Apple announced the iPad two years ago and began shipping it in April 2010. In less than two years, the rapidity and scale of the shock to the PC marketplace has been stunning. And it's far from finished: Web apps and tablets will become the dominant computing platform for knowledge workers, and IT should start shifting its strategy to accommodate the change.
IT managers used to determine what mobile devices their employees used (and thus invariably chose BlackBerry), but now companies are adopting a "bring your own device" (BYOD) approach to mobile. IT managers will need to shift to not just accommodating iPads as an additional mobile device, but to a full-fledged BYOD approach for their knowledge workers' client computing. Let them decide if they need a tablet, an ultrabook, or a laptop. IT will need to develop applications first for the Internet and second for tablets, and only develop for traditional PCs for a small slice of back-office production workers.
Knowledge workers will demand the use of tablets first and ultra-thin notebooks like the Macbook Air or ultrabooks second. Companies will accommodate this shift because their employees will be more productive and satisfied, and it will cost the company less, since often the employee supplies his or her own device. As the ability to implement and leverage this BYOD approach improves, today's slow migration will become a massive rush. And the business PC segment for knowledge workers will follow what already is happening in the broader consumer segment.
[ Want more on iPads? Read 9 Powerful Business Uses For Tablet Computers. ]
As an IT manager you should ensure your shop is on the front edge of this transition as much as possible. The tools to deploy, manage, and implement secure sessions are rapidly maturing and are already well proven. Many companies started pilots or small implementations in the past year, in such areas as providing iPads instead of 5-inch thick binders for their boards of directors, or giving senior executives iPads to use in meetings instead of printed presentations.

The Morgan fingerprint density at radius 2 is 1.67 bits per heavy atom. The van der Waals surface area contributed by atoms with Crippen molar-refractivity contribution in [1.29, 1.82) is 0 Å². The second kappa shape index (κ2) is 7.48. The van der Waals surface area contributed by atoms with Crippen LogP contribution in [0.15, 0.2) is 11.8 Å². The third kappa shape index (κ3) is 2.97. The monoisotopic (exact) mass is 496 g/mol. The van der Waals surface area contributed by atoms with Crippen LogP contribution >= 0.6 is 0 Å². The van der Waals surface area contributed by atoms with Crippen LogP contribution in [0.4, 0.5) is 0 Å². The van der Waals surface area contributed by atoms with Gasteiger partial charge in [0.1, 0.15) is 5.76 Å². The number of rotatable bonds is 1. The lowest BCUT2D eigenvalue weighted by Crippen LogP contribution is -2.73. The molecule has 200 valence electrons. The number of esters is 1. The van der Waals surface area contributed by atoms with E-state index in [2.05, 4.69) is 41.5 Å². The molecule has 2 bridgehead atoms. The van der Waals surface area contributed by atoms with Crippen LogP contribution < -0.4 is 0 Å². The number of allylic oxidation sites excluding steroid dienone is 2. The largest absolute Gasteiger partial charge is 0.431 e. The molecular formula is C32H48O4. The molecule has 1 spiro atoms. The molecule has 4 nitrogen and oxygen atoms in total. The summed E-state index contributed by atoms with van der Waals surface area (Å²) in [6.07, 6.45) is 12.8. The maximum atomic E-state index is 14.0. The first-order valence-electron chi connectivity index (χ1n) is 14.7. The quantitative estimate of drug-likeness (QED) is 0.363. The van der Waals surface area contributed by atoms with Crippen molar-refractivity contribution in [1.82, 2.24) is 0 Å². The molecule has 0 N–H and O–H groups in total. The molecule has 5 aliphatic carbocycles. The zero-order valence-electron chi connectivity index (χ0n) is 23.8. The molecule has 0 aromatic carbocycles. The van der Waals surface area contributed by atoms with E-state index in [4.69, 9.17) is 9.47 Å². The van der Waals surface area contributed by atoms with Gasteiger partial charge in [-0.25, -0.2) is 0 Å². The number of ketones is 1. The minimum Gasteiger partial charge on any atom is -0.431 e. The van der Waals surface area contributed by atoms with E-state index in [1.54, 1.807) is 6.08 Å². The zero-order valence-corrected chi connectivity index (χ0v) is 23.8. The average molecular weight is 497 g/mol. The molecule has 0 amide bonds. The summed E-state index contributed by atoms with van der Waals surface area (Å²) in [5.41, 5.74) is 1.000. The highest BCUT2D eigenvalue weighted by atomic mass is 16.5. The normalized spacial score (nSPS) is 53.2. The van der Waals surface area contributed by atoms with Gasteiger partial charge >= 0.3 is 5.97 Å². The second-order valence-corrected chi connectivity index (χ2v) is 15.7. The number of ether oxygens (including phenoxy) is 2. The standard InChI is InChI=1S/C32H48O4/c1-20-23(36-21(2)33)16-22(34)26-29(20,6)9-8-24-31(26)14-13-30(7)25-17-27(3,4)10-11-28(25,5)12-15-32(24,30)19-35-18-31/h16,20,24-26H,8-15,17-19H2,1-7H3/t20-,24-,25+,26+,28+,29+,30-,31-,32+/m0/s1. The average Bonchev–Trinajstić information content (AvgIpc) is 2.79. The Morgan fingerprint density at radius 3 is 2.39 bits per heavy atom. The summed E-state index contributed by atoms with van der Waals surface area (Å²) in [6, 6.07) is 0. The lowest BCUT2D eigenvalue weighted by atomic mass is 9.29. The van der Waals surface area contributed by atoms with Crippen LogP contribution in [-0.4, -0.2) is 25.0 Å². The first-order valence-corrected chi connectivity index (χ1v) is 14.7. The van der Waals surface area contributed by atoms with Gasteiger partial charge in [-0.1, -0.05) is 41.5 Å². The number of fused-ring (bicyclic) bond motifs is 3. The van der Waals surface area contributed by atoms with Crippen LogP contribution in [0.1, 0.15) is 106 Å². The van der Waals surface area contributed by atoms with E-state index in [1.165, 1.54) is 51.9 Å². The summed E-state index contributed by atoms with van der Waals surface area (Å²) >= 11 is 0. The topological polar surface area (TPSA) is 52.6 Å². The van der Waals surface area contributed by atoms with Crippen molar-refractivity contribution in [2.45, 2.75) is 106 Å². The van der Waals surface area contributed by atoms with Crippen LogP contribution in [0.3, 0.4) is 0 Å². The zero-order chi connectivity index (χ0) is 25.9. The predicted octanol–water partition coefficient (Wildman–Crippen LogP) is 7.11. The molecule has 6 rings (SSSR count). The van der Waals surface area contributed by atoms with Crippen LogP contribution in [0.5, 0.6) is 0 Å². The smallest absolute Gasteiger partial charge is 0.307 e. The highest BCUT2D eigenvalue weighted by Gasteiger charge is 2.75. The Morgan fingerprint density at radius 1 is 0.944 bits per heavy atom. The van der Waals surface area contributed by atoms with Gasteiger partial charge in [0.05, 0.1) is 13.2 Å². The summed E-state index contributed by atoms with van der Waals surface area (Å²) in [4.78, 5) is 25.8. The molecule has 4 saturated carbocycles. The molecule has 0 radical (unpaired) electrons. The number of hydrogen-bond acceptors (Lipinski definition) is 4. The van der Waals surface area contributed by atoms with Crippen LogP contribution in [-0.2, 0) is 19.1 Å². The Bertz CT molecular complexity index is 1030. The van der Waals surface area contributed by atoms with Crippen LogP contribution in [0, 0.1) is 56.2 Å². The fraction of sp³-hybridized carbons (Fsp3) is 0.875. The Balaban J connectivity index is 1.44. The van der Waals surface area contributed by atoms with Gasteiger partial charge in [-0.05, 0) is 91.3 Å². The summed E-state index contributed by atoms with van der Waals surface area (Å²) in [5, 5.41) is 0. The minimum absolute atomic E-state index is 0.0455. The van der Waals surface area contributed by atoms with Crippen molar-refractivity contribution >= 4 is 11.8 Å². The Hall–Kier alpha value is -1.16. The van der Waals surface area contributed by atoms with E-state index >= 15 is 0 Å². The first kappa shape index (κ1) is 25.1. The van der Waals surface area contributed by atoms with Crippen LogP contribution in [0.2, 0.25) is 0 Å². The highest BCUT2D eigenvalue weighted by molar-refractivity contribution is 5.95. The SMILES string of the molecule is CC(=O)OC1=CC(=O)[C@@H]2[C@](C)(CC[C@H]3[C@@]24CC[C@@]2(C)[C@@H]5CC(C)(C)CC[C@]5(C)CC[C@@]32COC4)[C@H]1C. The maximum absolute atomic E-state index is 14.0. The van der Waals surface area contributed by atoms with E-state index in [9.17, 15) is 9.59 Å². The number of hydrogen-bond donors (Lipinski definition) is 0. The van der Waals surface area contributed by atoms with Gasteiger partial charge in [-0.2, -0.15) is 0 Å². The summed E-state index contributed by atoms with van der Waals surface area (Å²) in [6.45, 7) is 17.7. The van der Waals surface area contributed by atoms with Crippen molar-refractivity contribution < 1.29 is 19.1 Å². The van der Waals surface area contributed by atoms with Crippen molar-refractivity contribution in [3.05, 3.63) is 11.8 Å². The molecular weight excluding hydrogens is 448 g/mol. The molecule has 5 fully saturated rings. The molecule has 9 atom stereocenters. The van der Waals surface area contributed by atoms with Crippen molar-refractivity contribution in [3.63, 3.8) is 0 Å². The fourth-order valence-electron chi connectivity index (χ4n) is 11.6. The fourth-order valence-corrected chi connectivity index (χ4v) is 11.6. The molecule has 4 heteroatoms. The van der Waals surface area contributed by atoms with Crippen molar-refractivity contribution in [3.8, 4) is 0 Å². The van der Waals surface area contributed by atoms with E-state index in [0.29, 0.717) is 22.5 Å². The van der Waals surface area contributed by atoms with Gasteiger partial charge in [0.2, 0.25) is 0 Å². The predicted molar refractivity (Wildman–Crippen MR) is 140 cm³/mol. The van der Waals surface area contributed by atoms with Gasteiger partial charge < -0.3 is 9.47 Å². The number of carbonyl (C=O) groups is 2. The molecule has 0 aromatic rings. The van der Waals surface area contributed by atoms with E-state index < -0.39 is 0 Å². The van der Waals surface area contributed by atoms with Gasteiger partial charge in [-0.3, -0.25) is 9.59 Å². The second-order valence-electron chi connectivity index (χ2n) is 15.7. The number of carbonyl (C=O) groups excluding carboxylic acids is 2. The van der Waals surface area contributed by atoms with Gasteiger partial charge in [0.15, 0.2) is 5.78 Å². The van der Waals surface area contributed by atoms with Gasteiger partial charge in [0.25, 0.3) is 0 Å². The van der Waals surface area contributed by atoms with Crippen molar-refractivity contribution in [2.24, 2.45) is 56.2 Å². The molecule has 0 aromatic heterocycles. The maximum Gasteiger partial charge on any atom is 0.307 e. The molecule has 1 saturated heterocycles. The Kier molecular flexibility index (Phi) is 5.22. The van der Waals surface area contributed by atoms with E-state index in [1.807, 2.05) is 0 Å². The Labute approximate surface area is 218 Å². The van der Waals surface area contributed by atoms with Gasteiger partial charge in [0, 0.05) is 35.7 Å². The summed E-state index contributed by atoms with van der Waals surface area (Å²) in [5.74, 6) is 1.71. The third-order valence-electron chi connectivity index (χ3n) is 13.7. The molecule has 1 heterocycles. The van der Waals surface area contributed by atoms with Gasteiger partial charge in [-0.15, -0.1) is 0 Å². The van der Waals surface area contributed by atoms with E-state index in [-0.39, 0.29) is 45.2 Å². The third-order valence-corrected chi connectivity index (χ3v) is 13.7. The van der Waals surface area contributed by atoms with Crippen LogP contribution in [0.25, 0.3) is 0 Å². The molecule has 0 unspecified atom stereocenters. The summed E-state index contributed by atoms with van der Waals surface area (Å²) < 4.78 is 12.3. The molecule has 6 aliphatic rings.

But the big expansion has been allowing senior managers and knowledge workers to begin accessing corporate email and intranets via their own iPads from home or when traveling. With the success of these pilots, companies are planning broader rollouts and are adopting formal BYOD policies for laptops and tablets.
So how do you ensure that your company stays abreast of these changes? If you have not already piloted corporate email and intranet access from smartphones and tablets, get going. Look also to pilot the devices for select groups such as your board and senior executives. This will let you get the support infrastructure in place and work out problems before a larger rollout.
Work with your legal and procurement team to define the new corporate policy on employee devices. Many companies provide the employee a voucher covering the cost of the device purchase, but the employee is the owner. By keeping any corporate data in a secure partition of the device, one that can be wiped clean if it's lost or stolen, you can meet your corporate IT security standards. But BYOD email is only the most basic level.